/// Hacking The Proof of Onward Travel Requirement
It is better to travel well than to arrive.-Buddha
Just because you have a proper visa established with a confirmed and paid flight, doesn’t always guarantee you to board and fly to your international destination.
This is the “proof of onward travel” obstacle.
What happens if this occurs can go in one of two ways; when first checking in to have your ticket printed from the airline at the airport, they will ask for proof of onward travel or, if you already have a printed ticket, you can be denied at entry when boarding begins, even after passing through security and immigration.
“Proof of onward travel” means a flight confirmation document or ticket (or less often boat or train) to leave the destination country you wish to enter.
If you had already booked a round trip or exit flight, then that’s your proof of onward travel and you have nothing to worry about in this regard.
But I personally rarely enter a country knowing when I’ll be leaving as with many other vagabonds and digital nomads. And for whatever reason anyone else would choose to fly with a one way ticket into a foreign country. So if you were to get caught with this obstacle, you had to purchase an onward flight right then and there and show proof of it to the airline agent to fly and gain entry.
This could mean being forced to purchase an extremely expensive flight, booking for an unfavorable date or even missing your current flight due to the delay.
There is a better way with these hacks:
The Safe Way
The best way to hack the proof of onward travel requirement is to not hack it all and just buy a ticket you’ll actually use to leave the country.
But this locks you to a set date, which to many travelers including myself, is not ideal or acceptable.
So the trick is to buy a fully refundable flight that you have no intention of actually using. But these tickets are rare and often cost significantly more. And it will tie up your funds for as long as it takes (a week to a month or longer) for the airline or booking site to refund your money, with potential fees.
Remember to read the fine print.
However, many booking sites offer free cancellations / refunds within 24 hours after booking so you can time it to your itinerary.
The Vinjabond Way
This has worked every time, granted it’s only been half a dozen times but across 5 different airports and 4 airlines so far. This method is not exactly possible for everyone but it’s legal and it’s not even a loophole.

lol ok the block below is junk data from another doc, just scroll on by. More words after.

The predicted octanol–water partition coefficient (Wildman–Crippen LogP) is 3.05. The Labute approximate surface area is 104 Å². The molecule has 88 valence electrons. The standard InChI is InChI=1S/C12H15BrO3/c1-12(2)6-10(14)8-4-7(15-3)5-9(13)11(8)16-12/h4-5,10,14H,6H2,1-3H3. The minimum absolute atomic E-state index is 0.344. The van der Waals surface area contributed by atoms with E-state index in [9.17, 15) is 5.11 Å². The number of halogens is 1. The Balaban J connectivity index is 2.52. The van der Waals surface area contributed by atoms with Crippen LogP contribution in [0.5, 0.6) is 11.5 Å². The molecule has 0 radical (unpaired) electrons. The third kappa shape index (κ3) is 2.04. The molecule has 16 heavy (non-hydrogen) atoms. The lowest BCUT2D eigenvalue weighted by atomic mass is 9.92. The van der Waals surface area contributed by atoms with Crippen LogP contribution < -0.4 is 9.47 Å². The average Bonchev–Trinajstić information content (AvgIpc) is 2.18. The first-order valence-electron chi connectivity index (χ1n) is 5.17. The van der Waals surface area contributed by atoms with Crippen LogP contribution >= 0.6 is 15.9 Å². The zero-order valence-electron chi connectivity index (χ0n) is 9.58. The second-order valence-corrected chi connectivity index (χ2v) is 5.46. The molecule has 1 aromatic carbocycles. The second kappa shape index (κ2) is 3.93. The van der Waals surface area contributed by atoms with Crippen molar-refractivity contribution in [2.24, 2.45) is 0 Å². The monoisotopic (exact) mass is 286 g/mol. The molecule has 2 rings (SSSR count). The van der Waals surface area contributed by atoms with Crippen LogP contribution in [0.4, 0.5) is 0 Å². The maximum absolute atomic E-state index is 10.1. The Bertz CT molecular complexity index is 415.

I discovered this method by accident when I tried it incidentally when I first encountered the proof of onward travel policy. I just used logic and my words then the agent let me pass.
At worst, an airline agent once had to call her supervisor for approval, which after their quick conversation in a language I didn’t understand occurred, I was approved entry.
The Risky Way
This method I do not personally recommend but it is a proven travel hack. Instead of purchasing an actual flight just to provide a proof of purchase, you can make a counterfeit version yourself.
Using Photoshop or analog editing, you can alter an old ticket or booking confirmation and print it out. Alternately, a carefully recrafted email receipt or digital ticket screenshot to show to the agent.
Ideally using an airline you’re not using it on, as the staff will know how their own looks like. However, any diligent employee can easily look up and verify the authenticity of your “ticket” in seconds, regardless of the airline.
With the current state of high security at airports, any illegal activity, including fraud, could be have more severe penalties then usual.
So proceed with caution.
These proof of onward travel policies are not universal nor do they seem to be strictly enforced by the country to the airlines. It depends on the airline, the country and even to the specific airline staff you’ll have to deal with.
In my experience, this “policy” is flexible and used more like a guideline, but when it is requested by an adamant agent, you’ll have to use one of these hacks.
Hacking The Proof of Onward Travel Requirement.